The Only Roast Chicken Recipe You Need

Sunday Supper

Forget everything else.  Thomas Keller’s “My Favorite Simple Roast Chicken” recipe so perfect and so simple, to try this once is to have mastered it.  By “raining” salt over the skin, you create a moisture shield in a sense, so the skin gets super crispy but the meat stays incredibly moist.  I made it for Sunday supper, with mixed greens (perfect vinaigrette recipe from Barefoot Contessa) and roast vegetables.  The yams I roasted in a separate pan with olive oil and a little salt.  The carrots and mushrooms I tossed in the pan with the chicken, and after an hour the carrots caramelized into something magical.  I’ve pasted the recipe from below.

photo of Keller's chicken, from

  • One 2- to 3-pound farm-raised chicken
  • Kosher salt and freshly ground black pepper
  • 2 teaspoons minced thyme (optional)
  • Unsalted butter
  • Dijon mustard

Preheat the oven to 450°F. Rinse the chicken, then dry it very well with paper towels, inside and out. The less it steams, the drier the heat, the better.

Salt and pepper the cavity, then truss the bird. Trussing is not difficult, and if you roast chicken often, it’s a good technique to feel comfortable with. When you truss a bird, the wings and legs stay close to the body; the ends of the drumsticks cover the top of the breast and keep it from drying out. Trussing helps the chicken to cook evenly, and it also makes for a more beautiful roasted bird.

Now, salt the chicken—I like to rain the salt over the bird so that it has a nice uniform coating that will result in a crisp, salty, flavorful skin (about 1 tablespoon). When it’s cooked, you should still be able to make out the salt baked onto the crisp skin. Season to taste with pepper.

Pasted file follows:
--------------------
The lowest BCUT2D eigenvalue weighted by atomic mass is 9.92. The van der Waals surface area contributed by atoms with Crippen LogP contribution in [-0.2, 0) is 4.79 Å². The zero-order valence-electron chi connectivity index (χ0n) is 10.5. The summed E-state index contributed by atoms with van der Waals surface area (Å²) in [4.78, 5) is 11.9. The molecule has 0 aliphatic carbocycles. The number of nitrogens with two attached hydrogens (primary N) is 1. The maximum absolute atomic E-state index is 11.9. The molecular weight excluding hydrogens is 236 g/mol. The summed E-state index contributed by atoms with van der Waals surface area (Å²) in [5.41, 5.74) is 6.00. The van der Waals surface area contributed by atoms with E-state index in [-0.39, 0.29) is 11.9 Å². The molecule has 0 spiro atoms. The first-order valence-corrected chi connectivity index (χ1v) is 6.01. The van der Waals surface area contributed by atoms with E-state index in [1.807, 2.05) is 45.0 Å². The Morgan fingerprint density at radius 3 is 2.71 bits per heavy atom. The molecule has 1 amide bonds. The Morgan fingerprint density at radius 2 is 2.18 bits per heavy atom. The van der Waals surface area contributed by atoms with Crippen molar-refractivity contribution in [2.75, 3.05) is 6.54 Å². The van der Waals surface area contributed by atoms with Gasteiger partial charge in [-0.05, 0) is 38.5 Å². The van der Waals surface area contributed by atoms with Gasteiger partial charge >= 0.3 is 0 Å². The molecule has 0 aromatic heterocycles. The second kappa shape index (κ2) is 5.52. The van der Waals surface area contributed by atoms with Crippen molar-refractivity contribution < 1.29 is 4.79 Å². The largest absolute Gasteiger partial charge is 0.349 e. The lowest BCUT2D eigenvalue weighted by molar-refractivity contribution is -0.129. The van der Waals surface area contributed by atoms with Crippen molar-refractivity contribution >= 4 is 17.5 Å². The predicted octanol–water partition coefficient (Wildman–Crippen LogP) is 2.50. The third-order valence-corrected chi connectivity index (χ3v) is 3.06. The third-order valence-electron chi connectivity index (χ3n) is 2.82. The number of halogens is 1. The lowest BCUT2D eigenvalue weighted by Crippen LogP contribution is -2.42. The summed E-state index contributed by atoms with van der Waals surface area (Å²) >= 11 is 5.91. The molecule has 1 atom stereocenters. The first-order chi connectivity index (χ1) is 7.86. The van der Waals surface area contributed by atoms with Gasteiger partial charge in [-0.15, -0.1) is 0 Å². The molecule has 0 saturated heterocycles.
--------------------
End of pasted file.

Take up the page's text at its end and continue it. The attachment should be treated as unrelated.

Place the chicken in a sauté pan or roasting pan and, when the oven is up to temperature, put the chicken in the oven. I leave it alone—I don’t baste it, I don’t add butter; you can if you wish, but I feel this creates steam, which I don’t want. Roast it until it’s done, 50 to 60 minutes. Remove it from the oven and add the thyme, if using, to the pan. Baste the chicken with the juices and thyme and let it rest for 15 minutes on a cutting board.

Remove the twine. Separate the middle wing joint and eat that immediately. Remove the legs and thighs. I like to take off the backbone and eat one of the oysters, the two succulent morsels of meat embedded here, and give the other to the person I’m cooking with. But I take the chicken butt for myself. I could never understand why my brothers always fought over that triangular tip—until one day I got the crispy, juicy fat myself. These are the cook’s rewards. Cut the breast down the middle and serve it on the bone, with one wing joint still attached to each. The preparation is not meant to be superelegant. Slather the meat with fresh butter. Serve with mustard on the side and, if you wish, a simple green salad. You’ll start using a knife and fork, but finish with your fingers, because it’s so good.



Filed under Eating, Entertaining, Home Cook, Superior Foods

6 responses to “The Only Roast Chicken Recipe You Need

  1. Hi, I applaud your blog for informing people, very interesting article, keep up it coming :)

  2. This looks delicious! I’ll have to try it tonight. I have a cooking recipe site as well and I’d like to exchange links with you. Let me know if this is possible. Thanks.

  3. It’s excellent to uncover different suggestions for tasty recipes and also straightforward techniques to cook them. My partner and I made this dish for our dinner at the weekend. Everybody adored it, most definitely I’ll be cooking it often now.

  4. thethoughtherder

    Hey, strictly a comment not a criticism but I dot think you should be rinsing the chicken. It used to be people would do this to clean the meat but as the meat is being roasted to a temperature that will kill food borne bacteria there is no need. Food safety folks now reckon your more likely to spread the bacteria from the chicken onto items that wont be cooked by rinsing it (dripping spraying etc).

    I know its not your recipe but I thought I would point it out!

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